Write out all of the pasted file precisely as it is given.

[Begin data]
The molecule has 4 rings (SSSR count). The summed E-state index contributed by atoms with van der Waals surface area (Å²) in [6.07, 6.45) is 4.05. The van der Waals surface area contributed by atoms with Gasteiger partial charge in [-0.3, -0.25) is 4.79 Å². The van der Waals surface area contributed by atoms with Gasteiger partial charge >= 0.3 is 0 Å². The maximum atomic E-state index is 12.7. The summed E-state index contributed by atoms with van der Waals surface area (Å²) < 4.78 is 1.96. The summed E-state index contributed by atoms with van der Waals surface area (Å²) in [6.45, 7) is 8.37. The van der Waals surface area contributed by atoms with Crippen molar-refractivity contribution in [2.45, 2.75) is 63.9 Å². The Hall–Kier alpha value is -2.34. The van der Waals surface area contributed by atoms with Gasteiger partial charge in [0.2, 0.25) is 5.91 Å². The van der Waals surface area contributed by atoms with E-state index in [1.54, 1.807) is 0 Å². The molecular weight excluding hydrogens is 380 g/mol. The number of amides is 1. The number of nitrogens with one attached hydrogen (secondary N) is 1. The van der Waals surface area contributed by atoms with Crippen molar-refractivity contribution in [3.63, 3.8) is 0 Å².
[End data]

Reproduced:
The molecule has 4 rings (SSSR count). The summed E-state index contributed by atoms with van der Waals surface area (Å²) in [6.07, 6.45) is 4.05. The van der Waals surface area contributed by atoms with Gasteiger partial charge in [-0.3, -0.25) is 4.79 Å². The van der Waals surface area contributed by atoms with Gasteiger partial charge >= 0.3 is 0 Å². The maximum atomic E-state index is 12.7. The summed E-state index contributed by atoms with van der Waals surface area (Å²) < 4.78 is 1.96. The summed E-state index contributed by atoms with van der Waals surface area (Å²) in [6.45, 7) is 8.37. The van der Waals surface area contributed by atoms with Crippen molar-refractivity contribution in [2.45, 2.75) is 63.9 Å². The Hall–Kier alpha value is -2.34. The van der Waals surface area contributed by atoms with Gasteiger partial charge in [0.2, 0.25) is 5.91 Å². The van der Waals surface area contributed by atoms with E-state index in [1.54, 1.807) is 0 Å². The molecular weight excluding hydrogens is 380 g/mol. The number of amides is 1. The number of nitrogens with one attached hydrogen (secondary N) is 1. The van der Waals surface area contributed by atoms with Crippen molar-refractivity contribution in [3.63, 3.8) is 0 Å².